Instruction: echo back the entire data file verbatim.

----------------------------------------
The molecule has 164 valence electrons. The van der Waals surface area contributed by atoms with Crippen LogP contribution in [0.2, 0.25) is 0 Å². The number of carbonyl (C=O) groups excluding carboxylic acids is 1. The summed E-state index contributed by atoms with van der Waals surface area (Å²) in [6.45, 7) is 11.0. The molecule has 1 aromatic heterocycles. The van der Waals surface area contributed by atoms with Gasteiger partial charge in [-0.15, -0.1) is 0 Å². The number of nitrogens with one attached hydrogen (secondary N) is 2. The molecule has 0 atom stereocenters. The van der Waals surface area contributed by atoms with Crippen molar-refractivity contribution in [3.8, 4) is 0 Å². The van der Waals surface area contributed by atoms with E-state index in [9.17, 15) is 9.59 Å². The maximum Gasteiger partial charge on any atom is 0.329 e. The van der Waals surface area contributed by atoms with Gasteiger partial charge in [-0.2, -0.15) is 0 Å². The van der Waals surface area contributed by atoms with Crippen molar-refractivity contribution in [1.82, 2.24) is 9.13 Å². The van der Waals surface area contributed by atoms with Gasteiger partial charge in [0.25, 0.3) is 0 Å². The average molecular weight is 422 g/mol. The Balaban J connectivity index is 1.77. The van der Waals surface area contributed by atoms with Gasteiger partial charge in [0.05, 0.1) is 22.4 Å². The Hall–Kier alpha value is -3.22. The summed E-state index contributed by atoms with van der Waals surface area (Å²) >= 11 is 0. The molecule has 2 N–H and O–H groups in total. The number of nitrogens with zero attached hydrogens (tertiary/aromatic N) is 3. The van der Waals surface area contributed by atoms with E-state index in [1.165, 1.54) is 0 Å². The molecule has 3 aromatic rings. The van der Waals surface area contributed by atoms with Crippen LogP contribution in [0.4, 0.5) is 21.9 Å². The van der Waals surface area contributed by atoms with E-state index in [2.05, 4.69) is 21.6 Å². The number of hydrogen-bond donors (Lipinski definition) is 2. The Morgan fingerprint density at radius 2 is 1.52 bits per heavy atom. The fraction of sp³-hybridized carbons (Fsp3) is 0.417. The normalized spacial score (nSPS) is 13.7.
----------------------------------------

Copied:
The molecule has 164 valence electrons. The van der Waals surface area contributed by atoms with Crippen LogP contribution in [0.2, 0.25) is 0 Å². The number of carbonyl (C=O) groups excluding carboxylic acids is 1. The summed E-state index contributed by atoms with van der Waals surface area (Å²) in [6.45, 7) is 11.0. The molecule has 1 aromatic heterocycles. The van der Waals surface area contributed by atoms with Gasteiger partial charge in [-0.15, -0.1) is 0 Å². The number of nitrogens with one attached hydrogen (secondary N) is 2. The molecule has 0 atom stereocenters. The van der Waals surface area contributed by atoms with Crippen molar-refractivity contribution in [3.8, 4) is 0 Å². The van der Waals surface area contributed by atoms with E-state index in [9.17, 15) is 9.59 Å². The maximum Gasteiger partial charge on any atom is 0.329 e. The van der Waals surface area contributed by atoms with Gasteiger partial charge in [-0.2, -0.15) is 0 Å². The van der Waals surface area contributed by atoms with Crippen molar-refractivity contribution in [1.82, 2.24) is 9.13 Å². The van der Waals surface area contributed by atoms with Gasteiger partial charge in [0.25, 0.3) is 0 Å². The average molecular weight is 422 g/mol. The Balaban J connectivity index is 1.77. The van der Waals surface area contributed by atoms with Gasteiger partial charge in [0.05, 0.1) is 22.4 Å². The Hall–Kier alpha value is -3.22. The summed E-state index contributed by atoms with van der Waals surface area (Å²) >= 11 is 0. The molecule has 2 N–H and O–H groups in total. The number of nitrogens with zero attached hydrogens (tertiary/aromatic N) is 3. The van der Waals surface area contributed by atoms with E-state index in [1.165, 1.54) is 0 Å². The molecule has 3 aromatic rings. The van der Waals surface area contributed by atoms with Crippen LogP contribution in [0.4, 0.5) is 21.9 Å². The van der Waals surface area contributed by atoms with E-state index in [2.05, 4.69) is 21.6 Å². The number of hydrogen-bond donors (Lipinski definition) is 2. The Morgan fingerprint density at radius 2 is 1.52 bits per heavy atom. The fraction of sp³-hybridized carbons (Fsp3) is 0.417. The normalized spacial score (nSPS) is 13.7.